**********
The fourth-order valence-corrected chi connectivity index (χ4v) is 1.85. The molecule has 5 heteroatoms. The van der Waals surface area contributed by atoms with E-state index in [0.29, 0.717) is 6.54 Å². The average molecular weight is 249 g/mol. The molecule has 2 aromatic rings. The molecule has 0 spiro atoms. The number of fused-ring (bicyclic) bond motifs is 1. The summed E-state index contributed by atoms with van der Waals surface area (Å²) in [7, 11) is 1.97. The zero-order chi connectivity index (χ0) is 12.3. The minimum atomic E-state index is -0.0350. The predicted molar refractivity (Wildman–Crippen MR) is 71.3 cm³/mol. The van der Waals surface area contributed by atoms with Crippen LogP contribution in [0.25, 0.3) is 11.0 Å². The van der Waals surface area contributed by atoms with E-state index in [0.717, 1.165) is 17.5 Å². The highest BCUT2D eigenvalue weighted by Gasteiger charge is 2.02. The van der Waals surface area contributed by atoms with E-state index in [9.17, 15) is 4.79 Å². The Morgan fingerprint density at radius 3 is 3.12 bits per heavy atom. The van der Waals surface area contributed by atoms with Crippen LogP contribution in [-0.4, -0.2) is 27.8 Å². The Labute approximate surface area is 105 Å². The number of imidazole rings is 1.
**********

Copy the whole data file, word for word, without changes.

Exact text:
The fourth-order valence-corrected chi connectivity index (χ4v) is 1.85. The molecule has 5 heteroatoms. The van der Waals surface area contributed by atoms with E-state index in [0.29, 0.717) is 6.54 Å². The average molecular weight is 249 g/mol. The molecule has 2 aromatic rings. The molecule has 0 spiro atoms. The number of fused-ring (bicyclic) bond motifs is 1. The summed E-state index contributed by atoms with van der Waals surface area (Å²) in [7, 11) is 1.97. The zero-order chi connectivity index (χ0) is 12.3. The minimum atomic E-state index is -0.0350. The predicted molar refractivity (Wildman–Crippen MR) is 71.3 cm³/mol. The van der Waals surface area contributed by atoms with Crippen LogP contribution in [0.25, 0.3) is 11.0 Å². The van der Waals surface area contributed by atoms with E-state index in [0.717, 1.165) is 17.5 Å². The highest BCUT2D eigenvalue weighted by Gasteiger charge is 2.02. The van der Waals surface area contributed by atoms with E-state index in [9.17, 15) is 4.79 Å². The Morgan fingerprint density at radius 3 is 3.12 bits per heavy atom. The van der Waals surface area contributed by atoms with Crippen LogP contribution in [-0.4, -0.2) is 27.8 Å². The Labute approximate surface area is 105 Å². The number of imidazole rings is 1.